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Where are mayors and MECs when municipalities collapse, asks AG

Elected politicians need to accept their responsibility to make things work at local level, says Maluleke

The Chris Hani District Municipality in the Eastern Cape is one of 25 councils that received a disclaimed audit opinion from the auditor-general in the 2020/2021 financial year.

The municipality could not account for funds allocated to it due to inadequate record keeping. This despite the municipality paying consultants to prepare its financial statements every year.

“This year, when we dug deeper to understand what is it they are paying for, we realised that R34m is being paid to a consultant to help them [with] their VAT returns,” the AG, Tsakani Maluleke, told the Sunday Times this week.

“They agree with this consultant that the consultant should get a portion of the amount of money that comes from Sars [South African Revenue Service]. They have a CFO appointed and paid, and yet they go hire this consultant, for this amount of money, and then you ask yourself, who is making these decisions? If it’s the municipal manager, where is the mayor that is supervising them?”

In Masilonyana, Free State, the municipality collects little revenue for itself due to a dysfunctional billing system.  So it uses its local government equitable share — money that the national Treasury makes available for municipalities to spend on such items as services for the indigent —  to pay for consultants.

“Again you’ve got to ask yourself, where is the provincial treasury when this happens, because their job is to help build financial management capacity in the province. Where is the monitoring capacity, because their job is to monitor how budgets are being spent by municipalities,” said Maluleke.

By the time I issue certificate of debt, understand that all of you have failed.So, be careful what you wish for

Tsakani Maluleke

She said that in criticising municipal officials, it had to be remembered that the governance system was intended to provide support for them; the role of other players in the accountability ecosystem could not be understated.

“If the municipal manager is failing, where is the mayor who is supposed to be holding him accountable, where is the MPAC [municipal public accounts committee], where is the council because that’s their job to oversee that.

“If they are failing, where is the MEC of Cogta [co-operative governance & traditional affairs], where is Cogta as a department because that’s their job and if they are failing as Cogta, where is the provincial legislature?”

Maluleke said the time to point fingers at municipalities only and say they are a problem by themselves is long gone. “We need to urgently propel everybody in this ecosystem to do their part.”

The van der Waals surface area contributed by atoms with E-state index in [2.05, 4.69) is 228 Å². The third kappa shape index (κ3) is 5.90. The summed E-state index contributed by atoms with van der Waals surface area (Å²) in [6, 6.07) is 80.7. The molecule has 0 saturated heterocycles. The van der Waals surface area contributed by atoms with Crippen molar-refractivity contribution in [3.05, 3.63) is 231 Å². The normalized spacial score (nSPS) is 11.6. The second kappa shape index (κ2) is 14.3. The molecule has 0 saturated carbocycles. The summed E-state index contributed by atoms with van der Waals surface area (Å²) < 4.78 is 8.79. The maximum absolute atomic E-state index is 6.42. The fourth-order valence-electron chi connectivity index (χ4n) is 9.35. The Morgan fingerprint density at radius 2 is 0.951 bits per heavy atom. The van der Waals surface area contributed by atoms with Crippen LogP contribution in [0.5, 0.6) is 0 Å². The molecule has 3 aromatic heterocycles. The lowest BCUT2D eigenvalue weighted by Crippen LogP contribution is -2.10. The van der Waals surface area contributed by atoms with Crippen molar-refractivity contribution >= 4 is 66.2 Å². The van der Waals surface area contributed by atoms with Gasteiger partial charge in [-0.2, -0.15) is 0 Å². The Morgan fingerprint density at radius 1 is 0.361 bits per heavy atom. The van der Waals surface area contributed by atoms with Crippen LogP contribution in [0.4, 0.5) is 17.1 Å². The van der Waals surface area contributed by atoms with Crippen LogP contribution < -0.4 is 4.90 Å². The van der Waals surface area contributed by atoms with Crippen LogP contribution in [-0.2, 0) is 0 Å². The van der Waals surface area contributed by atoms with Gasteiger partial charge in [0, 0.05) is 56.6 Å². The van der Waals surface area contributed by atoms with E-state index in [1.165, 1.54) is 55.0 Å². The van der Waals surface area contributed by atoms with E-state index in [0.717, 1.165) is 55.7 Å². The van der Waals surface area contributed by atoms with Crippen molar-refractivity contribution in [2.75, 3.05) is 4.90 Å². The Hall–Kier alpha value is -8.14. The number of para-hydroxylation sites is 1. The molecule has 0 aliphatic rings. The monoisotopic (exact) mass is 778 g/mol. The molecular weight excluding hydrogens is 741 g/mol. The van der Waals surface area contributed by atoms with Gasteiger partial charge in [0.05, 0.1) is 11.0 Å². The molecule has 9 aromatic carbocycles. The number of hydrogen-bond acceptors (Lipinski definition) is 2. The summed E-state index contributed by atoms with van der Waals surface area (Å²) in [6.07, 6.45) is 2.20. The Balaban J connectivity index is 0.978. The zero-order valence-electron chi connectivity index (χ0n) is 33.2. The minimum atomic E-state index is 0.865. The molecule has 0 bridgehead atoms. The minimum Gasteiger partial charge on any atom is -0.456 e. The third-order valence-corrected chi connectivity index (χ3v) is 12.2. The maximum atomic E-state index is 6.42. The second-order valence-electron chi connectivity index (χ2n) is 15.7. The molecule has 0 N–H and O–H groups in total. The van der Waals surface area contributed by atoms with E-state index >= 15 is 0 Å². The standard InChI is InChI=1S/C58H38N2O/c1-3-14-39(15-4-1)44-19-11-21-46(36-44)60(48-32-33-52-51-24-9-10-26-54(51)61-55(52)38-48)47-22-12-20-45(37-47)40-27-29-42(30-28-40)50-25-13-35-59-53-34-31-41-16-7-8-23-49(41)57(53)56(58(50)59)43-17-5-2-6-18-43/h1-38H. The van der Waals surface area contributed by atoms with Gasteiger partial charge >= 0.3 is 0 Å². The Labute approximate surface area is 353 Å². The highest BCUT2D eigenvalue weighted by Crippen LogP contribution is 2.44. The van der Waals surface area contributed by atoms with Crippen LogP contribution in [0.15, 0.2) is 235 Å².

Politicians often asked why her office was not using its new powers, as provided for in  the Public Audit Act, to  issue a certificate of debt and get the accounting officer to pay for the losses.

But these politicians seemed not to understand that, by the time the AG issues a certificate of debt, it was not just one accounting officer but everybody in that ecosystem — including the MEC, MP or MPL responsible — had failed.

“It’s a confirmation of failure, not just on the part of the accounting officer but on the MEC who should supervise them, on the provincial legislature that should conduct oversight. By the time I issue certificate of debt, understand that all of you have failed.

“So, be careful what you wish for.”

In the year under review, R10.4bn was spent in payroll costs for people charged with managing finances for their municipalities. During the same period, the same system paid R1.26bn to consultants to prepare financial statements for the same municipalities.

“If you’ve got a team whose job is to manage finances, the very basics that they can do is prepare quality financial statements during the year and at the end of the year. They are not able to do that,” she said.

When her office began the auditing process, only 62 municipalities gave auditors credible financial statements. The number eventually rose to 141. 

Again, Maluleke said this reflected on the political leaders who chose municipal managers and  directors.

“That’s why we call on them to appoint people who have the skills and the competence to do what is required.

“If they hire people and then don’t allow them space to do their work, that’s again a failure which weakens institutions because you are not giving the space for those professionals to do their work if you are interfering. You are also compromising accountability in the process,” Maluleke said.

“If those appointed officials don’t do their work, and they are not being accountable, then you as political leaders are failing in your duties given in law, because your job is to exercise oversight on the running of the municipality by the appointed official.

“To my mind it’s just about making sure that the posture of the elected leaders of municipalities changes. If those elected leaders don’t understand their job, they don’t take it seriously, then you will never really move,” she said.

Sunday Times

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